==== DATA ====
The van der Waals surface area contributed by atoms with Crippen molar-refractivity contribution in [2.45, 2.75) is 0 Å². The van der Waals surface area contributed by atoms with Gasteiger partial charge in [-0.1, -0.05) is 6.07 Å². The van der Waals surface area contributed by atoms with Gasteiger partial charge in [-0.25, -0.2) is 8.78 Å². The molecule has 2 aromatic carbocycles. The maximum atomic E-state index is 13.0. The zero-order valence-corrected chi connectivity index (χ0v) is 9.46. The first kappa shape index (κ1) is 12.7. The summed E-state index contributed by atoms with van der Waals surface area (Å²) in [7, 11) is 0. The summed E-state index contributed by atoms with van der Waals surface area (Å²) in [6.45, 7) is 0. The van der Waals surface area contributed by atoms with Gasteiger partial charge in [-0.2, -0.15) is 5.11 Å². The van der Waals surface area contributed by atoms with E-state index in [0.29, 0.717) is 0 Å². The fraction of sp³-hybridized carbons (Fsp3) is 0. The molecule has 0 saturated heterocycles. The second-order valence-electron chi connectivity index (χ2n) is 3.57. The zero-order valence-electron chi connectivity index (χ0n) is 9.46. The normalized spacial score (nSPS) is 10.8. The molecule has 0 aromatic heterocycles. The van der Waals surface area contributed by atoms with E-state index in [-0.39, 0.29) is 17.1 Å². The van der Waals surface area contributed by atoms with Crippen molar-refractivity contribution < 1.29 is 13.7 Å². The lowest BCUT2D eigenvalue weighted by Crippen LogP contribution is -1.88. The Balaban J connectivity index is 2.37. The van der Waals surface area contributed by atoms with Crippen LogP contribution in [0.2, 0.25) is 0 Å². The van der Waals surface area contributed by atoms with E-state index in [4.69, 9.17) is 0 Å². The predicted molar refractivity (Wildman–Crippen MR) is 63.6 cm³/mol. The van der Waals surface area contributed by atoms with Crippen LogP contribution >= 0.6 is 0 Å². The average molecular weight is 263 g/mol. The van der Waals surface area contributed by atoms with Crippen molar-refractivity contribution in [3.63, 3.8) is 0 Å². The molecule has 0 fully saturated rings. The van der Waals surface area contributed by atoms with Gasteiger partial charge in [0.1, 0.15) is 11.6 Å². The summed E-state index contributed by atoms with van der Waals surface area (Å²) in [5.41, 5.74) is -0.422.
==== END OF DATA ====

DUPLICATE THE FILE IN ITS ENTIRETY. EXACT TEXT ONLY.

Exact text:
The van der Waals surface area contributed by atoms with Crippen molar-refractivity contribution in [2.45, 2.75) is 0 Å². The van der Waals surface area contributed by atoms with Gasteiger partial charge in [-0.1, -0.05) is 6.07 Å². The van der Waals surface area contributed by atoms with Gasteiger partial charge in [-0.25, -0.2) is 8.78 Å². The molecule has 2 aromatic carbocycles. The maximum atomic E-state index is 13.0. The zero-order valence-corrected chi connectivity index (χ0v) is 9.46. The first kappa shape index (κ1) is 12.7. The summed E-state index contributed by atoms with van der Waals surface area (Å²) in [7, 11) is 0. The summed E-state index contributed by atoms with van der Waals surface area (Å²) in [6.45, 7) is 0. The van der Waals surface area contributed by atoms with Gasteiger partial charge in [-0.2, -0.15) is 5.11 Å². The van der Waals surface area contributed by atoms with E-state index in [0.29, 0.717) is 0 Å². The fraction of sp³-hybridized carbons (Fsp3) is 0. The molecule has 0 saturated heterocycles. The second-order valence-electron chi connectivity index (χ2n) is 3.57. The zero-order valence-electron chi connectivity index (χ0n) is 9.46. The normalized spacial score (nSPS) is 10.8. The molecule has 0 aromatic heterocycles. The van der Waals surface area contributed by atoms with E-state index in [-0.39, 0.29) is 17.1 Å². The van der Waals surface area contributed by atoms with Crippen molar-refractivity contribution < 1.29 is 13.7 Å². The lowest BCUT2D eigenvalue weighted by Crippen LogP contribution is -1.88. The Balaban J connectivity index is 2.37. The van der Waals surface area contributed by atoms with Crippen LogP contribution in [0.2, 0.25) is 0 Å². The van der Waals surface area contributed by atoms with E-state index in [4.69, 9.17) is 0 Å². The predicted molar refractivity (Wildman–Crippen MR) is 63.6 cm³/mol. The van der Waals surface area contributed by atoms with Crippen LogP contribution >= 0.6 is 0 Å². The average molecular weight is 263 g/mol. The van der Waals surface area contributed by atoms with Crippen molar-refractivity contribution in [3.63, 3.8) is 0 Å². The molecule has 0 fully saturated rings. The van der Waals surface area contributed by atoms with Gasteiger partial charge in [0.1, 0.15) is 11.6 Å². The summed E-state index contributed by atoms with van der Waals surface area (Å²) in [5.41, 5.74) is -0.422.